Project Alpha’s Ian Stewart addresses Proliferation Security Initiative meeting in London

The Proliferation Security Initiative’s Operational Experts Group met last week in London, bringing together government representatives from 21 countries together with civil society experts in counter-proliferation for discussions on a broad range of topics relating to counter proliferation, including proliferation finance, intangible technology, and 3D printing.

Head of Project Alpha, Ian J. Stewart, addressed participants on the topic of changing trends and challenges in WMD proliferation.

Mr Stewart began his remarks by addressing the Iranian and North Korean cases. He highlighted that the Joint Comprehensive Plan of Action (JCPOA), whilst representing a win for the international community, is not without its challenges, which the PSI apparatus can conceivably help to ameliorate. Implementation monitoring, especially of the JCPOA’s procurement channel, which has yet to have had a single cases submitted to it, will have to be robust. States will also need to respond to Iranian missile advancements. Finally, work will have to be done to determine the longer term evolution of the Iranian nuclear program. Importantly, agreements like the JCPOA do not reduce the need for measures like the PSI.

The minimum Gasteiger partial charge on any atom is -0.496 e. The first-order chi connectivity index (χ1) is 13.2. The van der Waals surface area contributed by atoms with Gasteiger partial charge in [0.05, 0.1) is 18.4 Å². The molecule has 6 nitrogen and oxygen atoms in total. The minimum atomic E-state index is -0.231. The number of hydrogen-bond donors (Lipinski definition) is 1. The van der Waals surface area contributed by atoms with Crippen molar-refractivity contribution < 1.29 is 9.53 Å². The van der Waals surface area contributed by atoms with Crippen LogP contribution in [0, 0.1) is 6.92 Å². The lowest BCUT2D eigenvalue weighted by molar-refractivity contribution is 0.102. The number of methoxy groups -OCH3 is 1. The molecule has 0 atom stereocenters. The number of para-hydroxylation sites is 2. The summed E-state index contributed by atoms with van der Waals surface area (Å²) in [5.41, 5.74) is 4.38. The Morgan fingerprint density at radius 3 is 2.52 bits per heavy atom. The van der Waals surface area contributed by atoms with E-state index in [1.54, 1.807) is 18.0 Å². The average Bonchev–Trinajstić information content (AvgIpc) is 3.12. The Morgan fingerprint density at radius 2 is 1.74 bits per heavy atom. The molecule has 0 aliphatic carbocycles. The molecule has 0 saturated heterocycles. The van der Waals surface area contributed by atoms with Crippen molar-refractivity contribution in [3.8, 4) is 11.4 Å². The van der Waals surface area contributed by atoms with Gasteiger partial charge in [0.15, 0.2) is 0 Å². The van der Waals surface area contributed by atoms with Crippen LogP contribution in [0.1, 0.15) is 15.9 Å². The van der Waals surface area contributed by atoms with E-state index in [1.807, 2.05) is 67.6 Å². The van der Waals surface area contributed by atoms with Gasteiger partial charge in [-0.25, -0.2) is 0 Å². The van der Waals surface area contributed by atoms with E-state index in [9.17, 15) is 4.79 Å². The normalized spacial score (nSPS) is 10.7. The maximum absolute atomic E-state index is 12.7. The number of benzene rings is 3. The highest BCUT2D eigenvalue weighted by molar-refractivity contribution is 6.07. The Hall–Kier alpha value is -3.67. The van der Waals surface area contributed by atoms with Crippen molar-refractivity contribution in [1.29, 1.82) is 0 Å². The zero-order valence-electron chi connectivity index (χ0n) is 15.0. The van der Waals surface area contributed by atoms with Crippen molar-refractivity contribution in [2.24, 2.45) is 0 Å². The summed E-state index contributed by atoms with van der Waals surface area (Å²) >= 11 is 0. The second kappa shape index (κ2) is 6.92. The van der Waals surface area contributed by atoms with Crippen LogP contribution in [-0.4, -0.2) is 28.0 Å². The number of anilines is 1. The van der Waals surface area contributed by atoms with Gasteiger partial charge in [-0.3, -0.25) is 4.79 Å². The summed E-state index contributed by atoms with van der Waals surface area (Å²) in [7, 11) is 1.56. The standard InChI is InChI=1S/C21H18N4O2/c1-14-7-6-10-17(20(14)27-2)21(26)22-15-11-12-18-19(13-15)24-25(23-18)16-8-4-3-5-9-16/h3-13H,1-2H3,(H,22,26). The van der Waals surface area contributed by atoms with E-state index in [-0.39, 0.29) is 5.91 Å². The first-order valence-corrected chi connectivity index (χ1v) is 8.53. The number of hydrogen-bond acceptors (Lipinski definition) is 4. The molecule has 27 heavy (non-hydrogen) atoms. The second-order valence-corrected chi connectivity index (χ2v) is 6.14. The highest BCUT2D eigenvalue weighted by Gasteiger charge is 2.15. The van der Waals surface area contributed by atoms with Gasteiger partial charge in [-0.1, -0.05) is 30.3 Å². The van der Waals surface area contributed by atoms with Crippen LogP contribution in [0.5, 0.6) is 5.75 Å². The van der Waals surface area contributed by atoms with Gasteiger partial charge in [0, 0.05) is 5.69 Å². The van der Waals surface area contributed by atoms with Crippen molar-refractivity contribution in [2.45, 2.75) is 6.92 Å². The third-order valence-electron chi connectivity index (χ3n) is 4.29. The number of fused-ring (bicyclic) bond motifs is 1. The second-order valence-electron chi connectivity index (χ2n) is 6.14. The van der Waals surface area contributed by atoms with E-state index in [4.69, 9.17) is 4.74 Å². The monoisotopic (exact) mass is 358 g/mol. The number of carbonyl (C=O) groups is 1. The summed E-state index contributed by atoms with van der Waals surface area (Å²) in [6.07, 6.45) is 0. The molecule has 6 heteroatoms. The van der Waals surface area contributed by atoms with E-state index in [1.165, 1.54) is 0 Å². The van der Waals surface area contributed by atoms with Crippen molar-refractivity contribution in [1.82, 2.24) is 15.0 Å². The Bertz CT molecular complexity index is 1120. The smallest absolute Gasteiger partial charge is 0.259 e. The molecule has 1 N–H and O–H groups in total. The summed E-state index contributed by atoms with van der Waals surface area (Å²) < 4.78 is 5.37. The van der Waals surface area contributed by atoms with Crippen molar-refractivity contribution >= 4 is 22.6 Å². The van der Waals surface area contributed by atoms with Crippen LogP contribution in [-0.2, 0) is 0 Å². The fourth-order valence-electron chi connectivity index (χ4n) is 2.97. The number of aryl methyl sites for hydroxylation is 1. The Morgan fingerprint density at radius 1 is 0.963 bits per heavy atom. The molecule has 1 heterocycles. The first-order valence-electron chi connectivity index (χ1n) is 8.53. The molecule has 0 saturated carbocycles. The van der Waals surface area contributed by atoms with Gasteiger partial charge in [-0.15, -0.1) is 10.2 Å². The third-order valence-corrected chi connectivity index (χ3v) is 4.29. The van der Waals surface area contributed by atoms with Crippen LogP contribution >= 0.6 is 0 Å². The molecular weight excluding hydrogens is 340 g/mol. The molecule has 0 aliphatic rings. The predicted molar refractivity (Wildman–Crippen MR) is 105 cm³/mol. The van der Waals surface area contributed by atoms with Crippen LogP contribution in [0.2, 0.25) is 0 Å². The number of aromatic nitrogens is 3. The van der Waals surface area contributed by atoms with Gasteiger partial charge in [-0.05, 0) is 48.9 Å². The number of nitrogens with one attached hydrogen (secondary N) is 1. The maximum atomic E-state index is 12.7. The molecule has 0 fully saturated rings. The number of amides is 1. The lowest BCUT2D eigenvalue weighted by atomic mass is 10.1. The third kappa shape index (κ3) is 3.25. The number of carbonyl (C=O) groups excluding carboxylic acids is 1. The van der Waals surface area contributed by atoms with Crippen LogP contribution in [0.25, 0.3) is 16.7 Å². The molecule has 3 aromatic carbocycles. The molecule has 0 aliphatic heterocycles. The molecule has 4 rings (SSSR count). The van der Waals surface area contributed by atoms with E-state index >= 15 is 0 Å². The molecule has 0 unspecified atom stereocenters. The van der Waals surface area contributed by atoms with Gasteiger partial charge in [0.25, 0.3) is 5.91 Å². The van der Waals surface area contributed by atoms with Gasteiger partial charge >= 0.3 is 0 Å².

The North Korean situation is slightly more complex. An important potential development within this context is that China appears more able to take action to enforce measures against the DPRK. More needs to be done to implement UN Security Council Resolution 2270, including notifications to CP authorities if DPRK vessels have approached the states territorial waters. Mr Stewart highlighted the need for a global strategy, one which PSI could contribute to, as well as a better understanding of North Korean procurement practices.

Mr Stewart pointed out that it would be a mistake for PSI members to focus solely on the DPRK and Iran in light of several emerging proliferation challenges. These include the acquisition and use of chemical weapons in the context of Syria and Iraq; conventional arms proliferation; capability transfer (including but not limited to nuclear and nuclear-capable submarines); vertical proliferation of existing nuclear weapons and ballistic missile programs; new proliferators; and potentially disruptive technologies such as additive manufacturing that could lead to a fundamental shift in the counter-proliferation landscape. Broader issues also include changing global trade flows thanks to internet trading platforms, secondary sales and non-state actors, and the rejection by some countries of the concept of dual-use trade controls and the role that their territories play in proliferation.

Mr Stewart ended his address by pointing to some of the ways that PSI might be able to contribute to these issues; such as providing a useful bridge between member states of the export control regimes and non-members, and the linking of enforcement measures to the implementation of UNSCR 1540.